Castle Tucker Landscape History
Castle Tucker is built on a hill overlooking the Sheepscot River and Wiscasset Harbor. When Judge Silas Lee built this Regency style house in 1807, Wiscasset was the busiest seaport north of Boston. By the time Captain Richard Tucker, Jr., bought the house in 1858, the condition of both town and house had deteriorated. Wiscasset’s economy plummeted with the Embargo of 1807, the War of 1812, and subsequent recessions and financial panics. The Tuckers moved in determined to return the house to glory befitting their social status as one of the leading families in town.
One of the first changes they made was to add an Italianate entrance on the street side of the house. This required redesigning the landscape on the Lee Street side. The Tuckers chose to create a circular driveway with lawn and flowers in the center. The Tuckers’ children Dick and Jennie later described this as a pinwheel garden.
The most significant change was the addition of a three-story piazza on what had been the front of the 1807 house, facing the river. The view from the piazza included a sweeping lawn with an apple orchard and vegetable garden close to the house. Initially, elms surrounded the main house and the piazza, shielding it from sun. By 1871, the family’s finances had been reduced to a need for subsistence farming and taking in paying guests in summer. The Wiscasset working waterfront at the edge of the property dried up.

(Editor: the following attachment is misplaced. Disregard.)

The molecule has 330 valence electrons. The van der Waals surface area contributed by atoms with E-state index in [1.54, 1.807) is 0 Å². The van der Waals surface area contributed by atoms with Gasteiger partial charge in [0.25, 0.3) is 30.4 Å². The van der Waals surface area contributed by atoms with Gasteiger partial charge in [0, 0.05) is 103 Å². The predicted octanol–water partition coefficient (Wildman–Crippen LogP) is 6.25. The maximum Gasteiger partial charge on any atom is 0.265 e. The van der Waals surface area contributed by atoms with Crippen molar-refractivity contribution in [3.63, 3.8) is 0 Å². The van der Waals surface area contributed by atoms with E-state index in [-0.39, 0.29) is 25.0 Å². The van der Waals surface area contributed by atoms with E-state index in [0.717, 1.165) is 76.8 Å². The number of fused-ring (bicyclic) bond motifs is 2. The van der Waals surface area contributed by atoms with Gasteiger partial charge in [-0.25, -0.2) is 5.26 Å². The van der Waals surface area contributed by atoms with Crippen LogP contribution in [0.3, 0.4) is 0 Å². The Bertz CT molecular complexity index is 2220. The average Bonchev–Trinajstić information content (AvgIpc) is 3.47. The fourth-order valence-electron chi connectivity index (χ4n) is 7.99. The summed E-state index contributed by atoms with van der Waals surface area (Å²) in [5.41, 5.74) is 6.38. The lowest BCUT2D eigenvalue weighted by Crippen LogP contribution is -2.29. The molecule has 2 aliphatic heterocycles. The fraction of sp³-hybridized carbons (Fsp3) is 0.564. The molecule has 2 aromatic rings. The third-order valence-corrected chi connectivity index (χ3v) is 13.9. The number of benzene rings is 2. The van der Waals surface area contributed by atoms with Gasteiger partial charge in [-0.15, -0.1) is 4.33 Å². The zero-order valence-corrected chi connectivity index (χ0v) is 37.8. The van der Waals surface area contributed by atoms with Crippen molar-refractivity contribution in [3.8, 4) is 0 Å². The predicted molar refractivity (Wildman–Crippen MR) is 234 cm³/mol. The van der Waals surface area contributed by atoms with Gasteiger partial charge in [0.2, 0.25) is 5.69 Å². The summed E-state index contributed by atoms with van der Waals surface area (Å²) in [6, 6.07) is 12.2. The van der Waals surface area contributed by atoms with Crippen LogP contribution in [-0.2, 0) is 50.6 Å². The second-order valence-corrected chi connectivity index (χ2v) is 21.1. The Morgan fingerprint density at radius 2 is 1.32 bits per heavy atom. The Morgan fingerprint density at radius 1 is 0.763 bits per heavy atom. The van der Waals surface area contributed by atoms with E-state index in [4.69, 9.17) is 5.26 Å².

The landscape of Castle Tucker in the 1880s through the 1920s reflected the decline in income. The Victorian planters, pinwheel garden, and masonry walls along the Lee street side of the house all disappeared. The field was used for haying. The top of the knoll between the house and the river became an agricultural work yard. This contained a small apple orchard and vegetable and fruit gardens with pens for chickens and pigeons.
When Captain Tucker’s granddaughter, Jane Standen Tucker, moved to Castle Tucker full-time in the late 1960s, she added a flower garden to the northeast of the house and rose bushes along the back of the house.
The pinwheel garden in front of the house had become an oval with a center planting of hostas. A line of ferns grew along the front side of the house. Jane also added a vegetable garden that she planted around the old well about halfway down the slope of the hill.
In 2010, in order to understand the steps needed to restore the landscape to its early twentieth-century appearance, Historic New England commissioned a landscape treatment plan. Small steps have been taken to carry out this plan, such as establishing new mowing patterns to create a path around the property and clear the tennis area.